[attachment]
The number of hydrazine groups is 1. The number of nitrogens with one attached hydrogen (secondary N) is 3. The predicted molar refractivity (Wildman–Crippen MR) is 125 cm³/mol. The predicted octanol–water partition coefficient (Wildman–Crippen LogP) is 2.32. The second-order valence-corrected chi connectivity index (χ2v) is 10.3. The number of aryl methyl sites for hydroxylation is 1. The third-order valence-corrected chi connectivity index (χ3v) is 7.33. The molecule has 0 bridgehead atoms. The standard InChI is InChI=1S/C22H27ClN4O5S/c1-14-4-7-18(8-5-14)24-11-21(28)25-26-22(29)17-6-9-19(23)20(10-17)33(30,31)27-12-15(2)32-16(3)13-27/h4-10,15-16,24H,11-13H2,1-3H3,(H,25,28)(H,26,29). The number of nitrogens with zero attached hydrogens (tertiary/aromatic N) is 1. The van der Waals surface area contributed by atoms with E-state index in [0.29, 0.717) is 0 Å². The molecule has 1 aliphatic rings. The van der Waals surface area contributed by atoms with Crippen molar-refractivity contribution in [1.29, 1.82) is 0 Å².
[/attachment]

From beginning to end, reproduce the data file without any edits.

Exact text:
The number of hydrazine groups is 1. The number of nitrogens with one attached hydrogen (secondary N) is 3. The predicted molar refractivity (Wildman–Crippen MR) is 125 cm³/mol. The predicted octanol–water partition coefficient (Wildman–Crippen LogP) is 2.32. The second-order valence-corrected chi connectivity index (χ2v) is 10.3. The number of aryl methyl sites for hydroxylation is 1. The third-order valence-corrected chi connectivity index (χ3v) is 7.33. The molecule has 0 bridgehead atoms. The standard InChI is InChI=1S/C22H27ClN4O5S/c1-14-4-7-18(8-5-14)24-11-21(28)25-26-22(29)17-6-9-19(23)20(10-17)33(30,31)27-12-15(2)32-16(3)13-27/h4-10,15-16,24H,11-13H2,1-3H3,(H,25,28)(H,26,29). The number of nitrogens with zero attached hydrogens (tertiary/aromatic N) is 1. The van der Waals surface area contributed by atoms with E-state index in [0.29, 0.717) is 0 Å². The molecule has 1 aliphatic rings. The van der Waals surface area contributed by atoms with Crippen molar-refractivity contribution in [1.29, 1.82) is 0 Å².